Las Vegas Sun

January 22, 2018

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At La Raza conference, looking for way forward from housing crisis

Latinos and other minorities hit disproportionately hard by foreclosures


Sam Morris / Las Vegas Sun file

Houses sprawl across the Las Vegas Valley. When the housing bubble burst in 2007, Las Vegas became the No. 1 area in foreclosures nationwide.

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HUD Secretary Shaun Donovan sits down with the Las Vegas Sun Editorial Board to discuss mortgage servicing settlements for Nevada homeowners, Thursday May 3, 2012.

During the four-day National Council of La Raza conference going on at Mandalay Bay, pressing issues such as immigration reform, access to health care and unemployment have all been addressed.

Yet the one issue that speaks most to the recession’s slippery slope, to the compounding problems faced by Latino families, is perhaps the foreclosure crisis.

“A lot of states have been hit hard, and Latinos have been particularly hit hard,” National Council of La Raza President Janet Murguia said. “A lot of Latino families have had a hard time staying in their homes. They lose a job. Then, they lose health insurance. It just becomes a whole snowball effect.”

In a speech during the Monday afternoon town hall, “Don’t Quit the Dream: A Vision for Homeownership Beyond 2012,” Secretary of Housing and Urban Development Shaun Donovan referenced the disproportionate impact the recession has had on Latinos.

“Let’s be clear, while this crisis has touched the lives of every family, with 1.3 million Latino families having lost their homes, the Latino community has been harder hit than anyone,” Donovan said, also citing data that indicates blacks and Latinos are twice as likely to have faced foreclosure during the recession than other groups. “To anyone who cares about an equitable, fair and inclusive America, those statistics aren’t just troubling, they’re completely unacceptable.”

Donovan said the $25 billion settlement reached in February with the largest private mortgage servicers, which includes new guidelines for mortgage lending taking effect in October, will help eliminate unlawful foreclosures and spur refinancing.

Nevada Attorney General Catherine Cortez Masto introduced the town hall panel, and did not fail to mention why this is such a critical issue in the Silver State, which led the nation in foreclosure rate for 62 straight months during the recession.

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Catherine Cortez Masto

“To understand what’s happening here you literally just have to drive around our communities, and see what’s happening in our neighborhoods,” she said. “It’s been devastating here in Nevada, but it’s been devastating across the country.”

Richard Cordray, director of the newly created Consumer Financial Protection Bureau, joined the panel and outlined his strategy for protecting borrowers.

“I’m here today to say to the mortgage market ‘No Mas.’ No more costs and risks buried in the fine print that do not become clear until it’s too late,” he said. “No more mortgages designed to fail, mortgages that benefit originators but not borrowers. No more last-minute shocks at the closing table that leave consumers stuck with fees they did not know about or plan for. And, no more costly surprises and runarounds from mortgage services that leave people with no where to turn when they need help the most.”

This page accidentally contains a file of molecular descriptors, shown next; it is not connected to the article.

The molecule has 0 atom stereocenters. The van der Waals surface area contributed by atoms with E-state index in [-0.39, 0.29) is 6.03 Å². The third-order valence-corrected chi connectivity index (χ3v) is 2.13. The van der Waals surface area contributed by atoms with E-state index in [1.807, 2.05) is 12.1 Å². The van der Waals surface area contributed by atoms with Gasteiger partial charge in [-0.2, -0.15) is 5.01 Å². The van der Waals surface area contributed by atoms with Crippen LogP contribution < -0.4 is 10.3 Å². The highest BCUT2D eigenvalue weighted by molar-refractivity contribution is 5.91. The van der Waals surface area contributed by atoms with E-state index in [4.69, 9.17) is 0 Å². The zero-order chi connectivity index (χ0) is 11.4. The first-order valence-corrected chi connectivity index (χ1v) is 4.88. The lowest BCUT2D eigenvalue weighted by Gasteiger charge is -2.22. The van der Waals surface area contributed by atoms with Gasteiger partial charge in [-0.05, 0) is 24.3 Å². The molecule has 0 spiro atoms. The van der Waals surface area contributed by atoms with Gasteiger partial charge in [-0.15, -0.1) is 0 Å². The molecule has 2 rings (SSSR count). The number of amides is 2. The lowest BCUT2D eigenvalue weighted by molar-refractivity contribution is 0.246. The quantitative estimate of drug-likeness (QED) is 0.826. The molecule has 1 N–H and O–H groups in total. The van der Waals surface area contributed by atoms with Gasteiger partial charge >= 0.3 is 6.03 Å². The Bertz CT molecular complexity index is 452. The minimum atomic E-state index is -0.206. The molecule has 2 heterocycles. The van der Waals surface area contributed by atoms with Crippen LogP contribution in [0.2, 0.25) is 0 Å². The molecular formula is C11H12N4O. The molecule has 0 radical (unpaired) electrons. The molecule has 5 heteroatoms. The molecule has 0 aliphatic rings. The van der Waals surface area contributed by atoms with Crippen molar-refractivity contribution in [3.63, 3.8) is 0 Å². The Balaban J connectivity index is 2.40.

Maria Cabildo, president of the East LA Community Corporation, which provides counseling to homeowners, also was on the panel to share what she sees at the street level.

“We met every program that is rolled out to help homeowners with enthusiasm, but were only deeply disappointed,” she said. “Instead of solutions we’ve seen lost paperwork, unexplained denials, misinformation from servicers, all leading to unlawful foreclosures. It’s been a very, very tough five years.”

Cabildo said people drove over 60 miles to visit the community organization because there were no Spanish-language services in their area.

On that front, Donovan had welcome news. The housing secretary announced a revamped Spanish-language website, where information on mortgages, refinancing, counseling, scams and other housing issues is available.

During the question-and-answer period, many of those in attendance asked about penalties and regulations for attorneys and others who took advantage of underwater homeowners.

Margarita Rebollal, executive director for Community Services of Nevada, said she knew one man who gave more than $6,000 to attorneys, received little in return and still almost lost his home before contacting Community Services.

“Who is monitoring the attorneys?” she asked.

Cordary said scams like the one Rebollal described are “as low as you can get,” and mentioned that while attorneys are generally exempt from his bureau’s oversight, those lawyers who offer financial services such as loan modifications are under his jurisdiction.

Donovan also said his department’s inspector general can investigate those types of fraud, and “make sure that the last hope these families have is not taken away.”

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